3.3. The Composition of the universe
Thirty years ago the universe seemed much simpler. We only had knowledge of ordinary matter, and even the fact that most of the ordinary matter did not reside in stars was still to be discovered. Today, we have a much more complete (and correspondingly much more complicated) accounting, with five components: ordinary matter, massive neutrinos, cold dark matter, dark energy, and photons, cf Figure 10. And now even the "ordinary" matter is not simple - the bulk of it is dark, and in a form yet to be firmly identified.
The leading candidates for the CDM particle are the axion and the neutralino, two hypothetical elementary particles. If they exist, these particles would have been produced in the earliest moments of the universe, and survived in sufficient numbers to account for the dark matter. Both are new forms of stable matter, predicted to exist by theories that attempt to unify the forces of Nature. But they have wildly different masses: a trillion times smaller than that of the electron for the axion, and a hundred times larger than the mass of the proton for the neutralino.
If the cold dark matter hypothesis is correct, then the halo of our own Milky Way should be awash in axions or neutralinos (or some other slowly moving particle). While the interactions of axions and neutralinos with ordinary matter are very weak (and can be neglected in almost all circumstances) specialized detectors have already been built to confirm (or rule out) their presence. In addition, the neutralino, the lightest of a new class of particles predicted by superstring theory, has two other signatures of its existence. It can be produced at a particle accelerator, given sufficient energy. Alternatively, high-energy neutrinos produced by the annihilation of the few neutralinos that are captured by the Sun could be detected; or positrons and/or gamma rays produced by neutralinos annihilating in the halo might be found. With the efforts underway, evidence that axions or neutralinos comprise the cold dark matter could be forthcoming in the next decade (Sadoulet, 1999, Griest and Kamionkowski, 2000).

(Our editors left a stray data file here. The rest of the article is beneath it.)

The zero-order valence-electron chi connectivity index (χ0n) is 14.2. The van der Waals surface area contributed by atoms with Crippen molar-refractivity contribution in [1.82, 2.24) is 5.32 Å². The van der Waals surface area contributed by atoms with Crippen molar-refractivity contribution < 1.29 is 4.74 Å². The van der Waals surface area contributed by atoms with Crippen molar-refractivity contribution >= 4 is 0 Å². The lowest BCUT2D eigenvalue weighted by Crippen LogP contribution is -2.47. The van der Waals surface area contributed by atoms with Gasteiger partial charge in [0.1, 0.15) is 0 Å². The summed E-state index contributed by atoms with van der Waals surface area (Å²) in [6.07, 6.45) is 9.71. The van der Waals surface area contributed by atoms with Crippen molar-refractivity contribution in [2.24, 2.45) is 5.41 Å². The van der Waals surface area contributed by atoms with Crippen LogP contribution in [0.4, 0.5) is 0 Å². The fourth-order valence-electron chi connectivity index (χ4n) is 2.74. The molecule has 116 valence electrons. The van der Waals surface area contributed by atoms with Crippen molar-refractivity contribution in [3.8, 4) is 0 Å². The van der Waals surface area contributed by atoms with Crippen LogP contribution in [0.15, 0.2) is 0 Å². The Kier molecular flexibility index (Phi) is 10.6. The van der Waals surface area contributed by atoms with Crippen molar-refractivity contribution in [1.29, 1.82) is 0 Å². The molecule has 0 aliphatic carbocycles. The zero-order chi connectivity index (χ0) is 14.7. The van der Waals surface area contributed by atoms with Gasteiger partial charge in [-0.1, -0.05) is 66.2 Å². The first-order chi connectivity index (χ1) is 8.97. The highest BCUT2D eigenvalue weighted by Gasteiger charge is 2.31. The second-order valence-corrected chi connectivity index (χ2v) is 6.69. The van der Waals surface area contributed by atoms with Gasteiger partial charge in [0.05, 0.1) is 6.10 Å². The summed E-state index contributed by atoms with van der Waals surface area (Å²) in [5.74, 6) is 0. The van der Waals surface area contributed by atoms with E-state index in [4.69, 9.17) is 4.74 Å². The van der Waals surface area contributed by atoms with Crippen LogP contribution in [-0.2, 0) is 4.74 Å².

Our state of understanding of the origin of the various components comprising the universe varies widely. If inflation is correct, then photons arose from the decay of the potential energy of the scalar field that drove inflation. The existence of quark-based matter that we are made of involves three elements: the action of microscopic forces that do not conserve the net number of quarks (baryon-number violation) and break the symmetry between particles and antiparticles (referred to as CP violation), and a departure from thermal equilibrium. These three conditions, first spelled out by Russian dissident and physicist Andrei Sakharov in 1967, are necessary for the universe to develop a slight excess of baryons over antibaryons. When the universe was around 10-5 sec old, the bulk of the baryons and antibaryons annihilated, leaving the few residual baryons for every 10 billion photons that now constitute the ordinary matter we see today. The details of "baryogenesis" - which may even involve neutrinos - are not fully understood. Critical in this regard is a better understanding of CP violation and neutrinos.